In an effort to maintain a tight grip on retirement assets, some major 401(k) providers — including The Charles Schwab Corp. — are considering lowering the investment management fees they charge to employers.
Executives at San Francisco-based Schwab, which is one of the nation's largest providers of 401(k) services with more than $200 billion in retirement assets, are working with plan sponsors to come up with more "creative" deals.
While the company is being tight-lipped on whether those deals will result in lower fees, "there has been a trend to lower fees, including lower investment fees," company spokesman Mike Cianfrocca wrote in an e-mail.
Malvern, Pa.-based The Vanguard Group Inc. meets with clients throughout the year to discuss fees, according to spokeswoman Linda Wolohan.
Fidelity Investments of Boston, another big provider of 401(k) services to employers, declined to comment.
"Companies have limited budgets," said John "Jamie" Kalamarides, a senior vice president at Newark, N.J.-based Prudential Financial Inc., which also provides 401(k) services. "They want to know that they're getting a return for a secure retirement."
Indeed, advisers who specialize in working with corporate 401(k) plans said dismal market conditions have given employers the upper hand when it comes to negotiating fees.
In some cases, they said, providers have dropped their investment management fees by 0.05 to 0.2 percentage points to keep plan sponsors happy.
"They're open for the discussion more now than ever before in the past," said Mike Hudson, an adviser with Captrust Financial Advisors of Raleigh, N.C., which manages about $25 billion. "You'd think fee reductions would slow down because the market is down 30% or 40%. They're worried about losing their business."
Mr. Hudson works with plan sponsors with between $50 million and $500 million in retirement assets.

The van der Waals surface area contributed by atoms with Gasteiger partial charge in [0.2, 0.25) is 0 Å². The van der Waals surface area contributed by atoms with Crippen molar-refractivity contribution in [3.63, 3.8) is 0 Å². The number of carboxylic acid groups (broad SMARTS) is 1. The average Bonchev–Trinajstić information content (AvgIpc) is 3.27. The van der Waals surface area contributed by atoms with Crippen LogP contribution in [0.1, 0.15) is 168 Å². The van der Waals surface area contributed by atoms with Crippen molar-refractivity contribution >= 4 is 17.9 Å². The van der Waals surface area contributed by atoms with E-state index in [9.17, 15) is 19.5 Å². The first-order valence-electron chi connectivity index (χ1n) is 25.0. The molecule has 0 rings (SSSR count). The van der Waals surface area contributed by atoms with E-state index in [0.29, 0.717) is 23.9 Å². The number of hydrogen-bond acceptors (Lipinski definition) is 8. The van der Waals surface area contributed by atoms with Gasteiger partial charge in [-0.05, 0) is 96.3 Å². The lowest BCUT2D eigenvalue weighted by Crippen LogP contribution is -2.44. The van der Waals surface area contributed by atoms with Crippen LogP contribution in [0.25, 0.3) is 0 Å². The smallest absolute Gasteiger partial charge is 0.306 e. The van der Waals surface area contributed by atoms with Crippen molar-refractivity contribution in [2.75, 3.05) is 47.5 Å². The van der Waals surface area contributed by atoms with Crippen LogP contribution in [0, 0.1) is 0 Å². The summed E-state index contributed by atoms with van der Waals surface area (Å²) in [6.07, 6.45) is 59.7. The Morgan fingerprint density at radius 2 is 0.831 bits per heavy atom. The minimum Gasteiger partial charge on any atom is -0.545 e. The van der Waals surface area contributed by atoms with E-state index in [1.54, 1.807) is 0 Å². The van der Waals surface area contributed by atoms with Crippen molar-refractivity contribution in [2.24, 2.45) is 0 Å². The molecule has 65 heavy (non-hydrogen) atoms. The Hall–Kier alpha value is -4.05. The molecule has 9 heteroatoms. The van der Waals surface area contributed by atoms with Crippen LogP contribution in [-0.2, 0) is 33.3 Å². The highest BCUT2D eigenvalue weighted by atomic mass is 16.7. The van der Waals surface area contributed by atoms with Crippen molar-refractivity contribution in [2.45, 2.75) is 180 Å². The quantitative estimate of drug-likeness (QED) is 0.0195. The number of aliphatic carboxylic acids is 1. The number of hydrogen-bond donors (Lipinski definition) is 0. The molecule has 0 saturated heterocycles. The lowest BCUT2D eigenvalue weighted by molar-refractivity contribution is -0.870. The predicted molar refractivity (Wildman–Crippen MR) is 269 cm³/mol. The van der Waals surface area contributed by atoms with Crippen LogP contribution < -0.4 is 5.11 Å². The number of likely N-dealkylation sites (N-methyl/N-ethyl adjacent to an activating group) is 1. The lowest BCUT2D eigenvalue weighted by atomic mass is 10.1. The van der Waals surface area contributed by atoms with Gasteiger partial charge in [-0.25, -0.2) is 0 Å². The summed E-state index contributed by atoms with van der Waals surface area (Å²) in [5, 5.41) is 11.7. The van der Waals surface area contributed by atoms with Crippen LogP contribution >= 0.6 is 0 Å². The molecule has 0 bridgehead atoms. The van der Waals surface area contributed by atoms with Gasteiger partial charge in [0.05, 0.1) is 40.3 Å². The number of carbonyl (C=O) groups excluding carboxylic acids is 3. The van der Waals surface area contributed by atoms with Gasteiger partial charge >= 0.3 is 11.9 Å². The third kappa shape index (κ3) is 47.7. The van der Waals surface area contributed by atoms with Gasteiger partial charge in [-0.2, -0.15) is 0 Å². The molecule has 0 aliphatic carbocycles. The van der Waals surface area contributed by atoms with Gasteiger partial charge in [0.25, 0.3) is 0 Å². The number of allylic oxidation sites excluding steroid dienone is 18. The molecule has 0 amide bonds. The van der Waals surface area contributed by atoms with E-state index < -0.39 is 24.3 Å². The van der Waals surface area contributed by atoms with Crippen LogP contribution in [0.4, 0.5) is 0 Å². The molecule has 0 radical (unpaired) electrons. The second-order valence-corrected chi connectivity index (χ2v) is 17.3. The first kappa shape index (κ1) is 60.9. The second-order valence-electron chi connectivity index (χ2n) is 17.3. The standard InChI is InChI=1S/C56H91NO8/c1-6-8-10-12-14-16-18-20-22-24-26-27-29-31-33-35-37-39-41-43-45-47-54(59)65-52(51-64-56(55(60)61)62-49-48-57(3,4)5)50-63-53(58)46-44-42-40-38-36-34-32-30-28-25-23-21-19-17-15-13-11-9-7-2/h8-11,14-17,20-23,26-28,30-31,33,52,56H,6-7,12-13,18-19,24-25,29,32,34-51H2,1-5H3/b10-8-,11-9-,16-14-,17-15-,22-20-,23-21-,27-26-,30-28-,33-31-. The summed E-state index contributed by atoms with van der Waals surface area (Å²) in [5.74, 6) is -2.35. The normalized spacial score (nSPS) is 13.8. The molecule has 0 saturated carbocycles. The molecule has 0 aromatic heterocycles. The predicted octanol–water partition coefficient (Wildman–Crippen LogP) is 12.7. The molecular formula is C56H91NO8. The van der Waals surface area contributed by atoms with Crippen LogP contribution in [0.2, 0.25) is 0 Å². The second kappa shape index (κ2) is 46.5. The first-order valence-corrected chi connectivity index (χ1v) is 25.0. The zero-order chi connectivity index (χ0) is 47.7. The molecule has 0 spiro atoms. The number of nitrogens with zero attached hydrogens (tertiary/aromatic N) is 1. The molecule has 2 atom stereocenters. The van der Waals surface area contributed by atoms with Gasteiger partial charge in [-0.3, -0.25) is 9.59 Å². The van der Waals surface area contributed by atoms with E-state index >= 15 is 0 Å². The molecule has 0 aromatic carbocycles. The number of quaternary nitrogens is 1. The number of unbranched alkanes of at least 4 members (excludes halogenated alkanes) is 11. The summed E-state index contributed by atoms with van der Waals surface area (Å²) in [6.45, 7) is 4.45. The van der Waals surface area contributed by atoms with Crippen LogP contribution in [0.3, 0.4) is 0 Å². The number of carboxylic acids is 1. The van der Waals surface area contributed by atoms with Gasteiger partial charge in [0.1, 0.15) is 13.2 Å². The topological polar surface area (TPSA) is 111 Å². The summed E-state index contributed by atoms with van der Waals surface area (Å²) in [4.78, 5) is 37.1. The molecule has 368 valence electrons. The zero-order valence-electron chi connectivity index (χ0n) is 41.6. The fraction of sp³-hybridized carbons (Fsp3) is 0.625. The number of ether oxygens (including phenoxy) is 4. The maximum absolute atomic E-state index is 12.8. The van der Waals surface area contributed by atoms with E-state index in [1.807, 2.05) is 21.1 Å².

In some cases, 401(k) providers are even going so far as to initiate conversations with plan sponsors about ways to cut costs, said Stace Hilbrant, managing director of 401k Advisors LLC in Wilmette, Ill., which oversees more than $750 million in assets.
"I think they feel like they have to negotiate," he said. "There is such pressure. Their business is down. They're not gathering new assets, so they have to be more aggressive about retaining assets under management."
Recently, Mr. Hilbrant was approached by a representative from Fidelity about moving a client's employees from A shares into a less expensive class of shares. The move would have saved the client about 0.2 percentage points, he said.
"They came to us with that," Mr. Hilbrant said. "You appreciate them being that proactive."
That willingness to make concessions may soon be coming to an end, however. If the stock market continues to tumble, 401(k) providers may hit a point where they simply cannot afford to lower fees. In fact, they may have to start raising fees to make up for shrinking assets.
"You'll see pressure both ways," said Jim O'Shaughnessy, a managing partner and adviser with Sheridan Road Financial in Northbrook, Ill., which has about $1 billion in assets. "There are whispers that fees may be increasing, but we have others that have the pressure to keep the fees steady or to improve them."
Going forward, it'll likely be more difficult for advisers to negotiate fees unless they're quite creative, said Fred Barstein, chief executive of 401kExchange Inc. in Lake Worth, Fla.
He believes fees are headed up in 2009.
"To lower hard-dollar fees or asset-based fees is suicidal," Mr. Barstein said. "But some have said, 'I have to, because the competition is doing it.' There are so many weird things going on."
More likely, negotiations will be based on absolute price and not on a percentage of assets. This way, if the assets grow, it won't affect the fees, Mr. Barstein said.
"They have to figure out a new dynamic," he added.
E-mail Lisa Shidler at email@example.com.